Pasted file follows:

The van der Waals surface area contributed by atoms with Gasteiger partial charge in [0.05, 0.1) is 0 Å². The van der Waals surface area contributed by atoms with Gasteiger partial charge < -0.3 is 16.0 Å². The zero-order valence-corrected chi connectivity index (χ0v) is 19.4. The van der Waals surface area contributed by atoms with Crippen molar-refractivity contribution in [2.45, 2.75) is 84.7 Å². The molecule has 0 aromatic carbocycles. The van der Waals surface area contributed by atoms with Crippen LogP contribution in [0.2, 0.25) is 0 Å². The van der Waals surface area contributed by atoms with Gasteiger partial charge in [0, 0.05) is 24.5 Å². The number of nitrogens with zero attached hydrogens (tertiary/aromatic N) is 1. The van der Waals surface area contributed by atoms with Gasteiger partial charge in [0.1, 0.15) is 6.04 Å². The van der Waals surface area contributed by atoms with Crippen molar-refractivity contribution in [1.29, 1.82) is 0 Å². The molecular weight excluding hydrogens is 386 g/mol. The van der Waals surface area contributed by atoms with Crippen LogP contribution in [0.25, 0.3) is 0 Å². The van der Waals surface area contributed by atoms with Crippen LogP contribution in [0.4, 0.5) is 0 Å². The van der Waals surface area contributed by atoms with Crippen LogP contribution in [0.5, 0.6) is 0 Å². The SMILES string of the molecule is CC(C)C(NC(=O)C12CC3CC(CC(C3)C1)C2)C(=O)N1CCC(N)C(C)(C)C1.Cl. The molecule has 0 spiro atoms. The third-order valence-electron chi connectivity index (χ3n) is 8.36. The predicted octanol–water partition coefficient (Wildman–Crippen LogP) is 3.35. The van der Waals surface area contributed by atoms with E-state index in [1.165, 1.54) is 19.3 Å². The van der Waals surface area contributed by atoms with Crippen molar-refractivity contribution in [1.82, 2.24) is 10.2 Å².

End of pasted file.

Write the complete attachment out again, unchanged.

The van der Waals surface area contributed by atoms with Gasteiger partial charge in [0.05, 0.1) is 0 Å². The van der Waals surface area contributed by atoms with Gasteiger partial charge < -0.3 is 16.0 Å². The zero-order valence-corrected chi connectivity index (χ0v) is 19.4. The van der Waals surface area contributed by atoms with Crippen molar-refractivity contribution in [2.45, 2.75) is 84.7 Å². The molecule has 0 aromatic carbocycles. The van der Waals surface area contributed by atoms with Crippen LogP contribution in [0.2, 0.25) is 0 Å². The van der Waals surface area contributed by atoms with Gasteiger partial charge in [0, 0.05) is 24.5 Å². The number of nitrogens with zero attached hydrogens (tertiary/aromatic N) is 1. The van der Waals surface area contributed by atoms with Gasteiger partial charge in [0.1, 0.15) is 6.04 Å². The van der Waals surface area contributed by atoms with Crippen molar-refractivity contribution in [1.29, 1.82) is 0 Å². The molecular weight excluding hydrogens is 386 g/mol. The van der Waals surface area contributed by atoms with Crippen LogP contribution in [0.25, 0.3) is 0 Å². The van der Waals surface area contributed by atoms with Crippen LogP contribution in [0.4, 0.5) is 0 Å². The van der Waals surface area contributed by atoms with Crippen LogP contribution in [0.5, 0.6) is 0 Å². The SMILES string of the molecule is CC(C)C(NC(=O)C12CC3CC(CC(C3)C1)C2)C(=O)N1CCC(N)C(C)(C)C1.Cl. The molecule has 0 spiro atoms. The third-order valence-electron chi connectivity index (χ3n) is 8.36. The predicted octanol–water partition coefficient (Wildman–Crippen LogP) is 3.35. The van der Waals surface area contributed by atoms with E-state index in [1.165, 1.54) is 19.3 Å². The van der Waals surface area contributed by atoms with Crippen molar-refractivity contribution in [1.82, 2.24) is 10.2 Å².